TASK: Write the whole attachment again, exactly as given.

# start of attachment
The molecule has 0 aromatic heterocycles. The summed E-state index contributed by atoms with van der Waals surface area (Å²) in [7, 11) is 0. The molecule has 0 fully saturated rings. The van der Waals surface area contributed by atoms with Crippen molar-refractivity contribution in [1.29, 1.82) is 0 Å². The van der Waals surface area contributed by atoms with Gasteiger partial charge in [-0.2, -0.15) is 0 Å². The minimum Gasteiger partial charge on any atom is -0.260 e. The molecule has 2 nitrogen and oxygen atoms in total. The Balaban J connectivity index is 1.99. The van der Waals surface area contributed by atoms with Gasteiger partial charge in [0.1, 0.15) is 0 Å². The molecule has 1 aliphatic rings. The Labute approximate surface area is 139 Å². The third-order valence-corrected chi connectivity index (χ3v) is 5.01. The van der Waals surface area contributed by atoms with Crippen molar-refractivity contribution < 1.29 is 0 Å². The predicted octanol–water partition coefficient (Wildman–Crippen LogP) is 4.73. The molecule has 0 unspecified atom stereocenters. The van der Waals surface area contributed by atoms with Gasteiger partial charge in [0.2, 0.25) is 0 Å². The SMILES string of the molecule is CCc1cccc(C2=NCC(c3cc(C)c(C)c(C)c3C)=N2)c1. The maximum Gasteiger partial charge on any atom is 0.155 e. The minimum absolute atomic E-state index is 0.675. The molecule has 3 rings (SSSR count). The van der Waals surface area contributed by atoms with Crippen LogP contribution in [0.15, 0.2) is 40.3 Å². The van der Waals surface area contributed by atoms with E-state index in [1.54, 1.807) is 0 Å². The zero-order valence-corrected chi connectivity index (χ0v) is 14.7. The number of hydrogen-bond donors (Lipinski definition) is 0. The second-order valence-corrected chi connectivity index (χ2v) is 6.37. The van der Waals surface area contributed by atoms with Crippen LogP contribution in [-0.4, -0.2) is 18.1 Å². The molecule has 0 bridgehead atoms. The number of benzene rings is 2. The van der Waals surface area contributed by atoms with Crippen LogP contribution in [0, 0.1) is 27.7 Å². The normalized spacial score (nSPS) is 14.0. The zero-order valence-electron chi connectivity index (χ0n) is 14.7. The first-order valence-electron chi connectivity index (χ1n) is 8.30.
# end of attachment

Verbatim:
The molecule has 0 aromatic heterocycles. The summed E-state index contributed by atoms with van der Waals surface area (Å²) in [7, 11) is 0. The molecule has 0 fully saturated rings. The van der Waals surface area contributed by atoms with Crippen molar-refractivity contribution in [1.29, 1.82) is 0 Å². The van der Waals surface area contributed by atoms with Gasteiger partial charge in [-0.2, -0.15) is 0 Å². The minimum Gasteiger partial charge on any atom is -0.260 e. The molecule has 2 nitrogen and oxygen atoms in total. The Balaban J connectivity index is 1.99. The van der Waals surface area contributed by atoms with Gasteiger partial charge in [0.1, 0.15) is 0 Å². The molecule has 1 aliphatic rings. The Labute approximate surface area is 139 Å². The third-order valence-corrected chi connectivity index (χ3v) is 5.01. The van der Waals surface area contributed by atoms with Crippen molar-refractivity contribution < 1.29 is 0 Å². The predicted octanol–water partition coefficient (Wildman–Crippen LogP) is 4.73. The molecule has 0 unspecified atom stereocenters. The van der Waals surface area contributed by atoms with Gasteiger partial charge in [0.2, 0.25) is 0 Å². The SMILES string of the molecule is CCc1cccc(C2=NCC(c3cc(C)c(C)c(C)c3C)=N2)c1. The maximum Gasteiger partial charge on any atom is 0.155 e. The minimum absolute atomic E-state index is 0.675. The molecule has 3 rings (SSSR count). The van der Waals surface area contributed by atoms with Crippen LogP contribution in [0.15, 0.2) is 40.3 Å². The van der Waals surface area contributed by atoms with E-state index in [1.54, 1.807) is 0 Å². The zero-order valence-corrected chi connectivity index (χ0v) is 14.7. The number of hydrogen-bond donors (Lipinski definition) is 0. The second-order valence-corrected chi connectivity index (χ2v) is 6.37. The van der Waals surface area contributed by atoms with Crippen LogP contribution in [-0.4, -0.2) is 18.1 Å². The molecule has 0 bridgehead atoms. The number of benzene rings is 2. The van der Waals surface area contributed by atoms with Crippen LogP contribution in [0, 0.1) is 27.7 Å². The normalized spacial score (nSPS) is 14.0. The zero-order valence-electron chi connectivity index (χ0n) is 14.7. The first-order valence-electron chi connectivity index (χ1n) is 8.30.